Sleep in pregnancy

Sleep in pregnancy is critical, but it isn’t always easy to come by. Physically, sleep helps your body recover from the hard work of pregnancy. Equally important though is that sleeps helps you to maintain your emotional wellbeing and handle the stressors in your life.

Often, however, getting a good night’s rest is easier said than done. Sleeping well isn’t just as simple as telling your body it’s time to go to sleep. This is especially so during pregnancy when sleep can be disrupted and comfort more difficult to achieve as you (or your partner) gets bigger.

If you find yourself struggling to get a restful night, the tips below may help you to better prepare your mind and body for sleep.

Strategies to support healthy sleep patterns in pregnancy

Establish a proper sleep environment - Make sure your sleeping area is dark, quiet and comfortable.  Also make your room cool if possible, as it is easier to sleep in a cool environment and as your body temperature rises in pregnancy you may need to use fans or air-conditioning.

Establish a proper sleep routine – Get up regularly the same time each morning so that your body can get into a rhythm.

Go to bed only to sleep - Don’t use your bed as a place to do other stimulating activities such as studying, watching television or surfing the internet. Also, allow yourself time to wind down before going to bed.

Try relaxation techniques – You may find that employing certain relaxation techniques help your body and mind to de-stress and feel calm, which can help you to fall or go back to sleep quicker.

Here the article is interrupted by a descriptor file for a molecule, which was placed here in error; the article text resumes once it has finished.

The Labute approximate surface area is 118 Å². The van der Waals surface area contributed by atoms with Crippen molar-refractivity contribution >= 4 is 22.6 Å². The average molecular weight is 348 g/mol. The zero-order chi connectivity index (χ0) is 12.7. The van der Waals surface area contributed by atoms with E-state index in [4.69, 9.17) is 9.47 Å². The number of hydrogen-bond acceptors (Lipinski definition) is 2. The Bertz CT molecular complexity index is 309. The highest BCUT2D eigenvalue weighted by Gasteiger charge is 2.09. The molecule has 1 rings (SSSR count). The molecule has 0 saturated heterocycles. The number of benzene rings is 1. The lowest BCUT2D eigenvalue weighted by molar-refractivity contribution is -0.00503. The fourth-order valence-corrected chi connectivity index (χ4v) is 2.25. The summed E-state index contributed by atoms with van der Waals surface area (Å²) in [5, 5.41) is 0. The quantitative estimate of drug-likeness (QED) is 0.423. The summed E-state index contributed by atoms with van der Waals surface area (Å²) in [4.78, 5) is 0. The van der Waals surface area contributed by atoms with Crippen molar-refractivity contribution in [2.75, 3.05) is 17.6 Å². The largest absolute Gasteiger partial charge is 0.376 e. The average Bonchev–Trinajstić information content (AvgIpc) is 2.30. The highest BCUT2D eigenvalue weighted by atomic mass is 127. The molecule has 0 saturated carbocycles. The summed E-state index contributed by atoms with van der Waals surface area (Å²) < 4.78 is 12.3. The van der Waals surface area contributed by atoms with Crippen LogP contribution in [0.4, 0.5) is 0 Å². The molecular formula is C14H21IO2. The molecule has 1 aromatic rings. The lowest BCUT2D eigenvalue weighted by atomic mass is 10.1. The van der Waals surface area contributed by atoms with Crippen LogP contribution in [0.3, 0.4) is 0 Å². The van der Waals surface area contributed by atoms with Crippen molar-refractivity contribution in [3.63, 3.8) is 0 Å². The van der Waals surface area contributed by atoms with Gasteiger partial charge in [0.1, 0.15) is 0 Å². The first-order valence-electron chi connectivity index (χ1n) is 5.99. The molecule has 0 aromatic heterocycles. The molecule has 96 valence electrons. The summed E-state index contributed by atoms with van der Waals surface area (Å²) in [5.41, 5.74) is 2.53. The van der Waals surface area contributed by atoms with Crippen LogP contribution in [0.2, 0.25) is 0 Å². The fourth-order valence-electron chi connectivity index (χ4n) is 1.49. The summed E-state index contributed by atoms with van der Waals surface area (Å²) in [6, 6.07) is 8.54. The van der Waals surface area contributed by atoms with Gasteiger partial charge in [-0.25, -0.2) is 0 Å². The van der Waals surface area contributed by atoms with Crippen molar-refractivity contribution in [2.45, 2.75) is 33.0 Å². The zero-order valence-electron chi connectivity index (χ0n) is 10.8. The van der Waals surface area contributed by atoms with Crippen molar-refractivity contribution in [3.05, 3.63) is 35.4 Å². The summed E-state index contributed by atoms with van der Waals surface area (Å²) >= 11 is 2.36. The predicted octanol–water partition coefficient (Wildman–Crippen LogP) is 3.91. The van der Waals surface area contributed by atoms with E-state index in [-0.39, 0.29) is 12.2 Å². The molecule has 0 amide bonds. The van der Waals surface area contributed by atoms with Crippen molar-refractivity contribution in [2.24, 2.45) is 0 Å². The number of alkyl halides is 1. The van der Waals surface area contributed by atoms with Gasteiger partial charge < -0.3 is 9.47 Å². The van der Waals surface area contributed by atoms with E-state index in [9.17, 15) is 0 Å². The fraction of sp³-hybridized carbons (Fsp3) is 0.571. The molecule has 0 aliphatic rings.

Try multiple pillows  -  As your pregnancy progresses this may involve using multiple pillows in different positions around your stomach, legs and neck to pull your baby away from your diaphragm so you can breathe easily.

Exercise in the late afternoon or early evening – This will help to tire your body and release tension, promoting a relaxing state for your body later in the day.

Don’t drink after 6pm – This will reduce your need to get up during the evening.  Try making your last drink for the day a warm glass of skim milk.  The lactose in milk helps proteins enter the brain—and that can help people fall asleep.  If you develop lactose intolerance (which many women do during pregnancy) you can try soy milk or rice milk.

Avoid alcohol, caffeine or nicotine – As these are stimulants which don’t support relaxation.

Go to bed early when you are sleepy - If you do not fall asleep within 15 minutes, get up and go to another room, and stay up until you are sleepy.

Lie on your side - You’re not going to lie on your stomach as you enter the second trimester and your belly grows, but you do need to avoid lying flat on your back to prevent the weight of your uterus compressing the blood vessels that are feeding the placenta. Lying on your left side is better than lying on your right side as this allows more blood to flow to the uterus. Either side is better than lying on your back, so if you are not used to lying on your side, try getting used to this in the early months of pregnancy.

Using all or a combination of these strategies can assist greatly in getting a much needed, good night’s sleep.  

If you try these strategies but are still having difficulty sleeping, or experiencing other pains that are interfering with your sleep, your doctor may recommend some sleep medications that are safe to use in pregnancy. If you are considering complementary or alternative medicines (such as homeopathic or herbal remedies) to help with your sleep, talk with your doctor first as some supplements may have ingredients with unknown effects.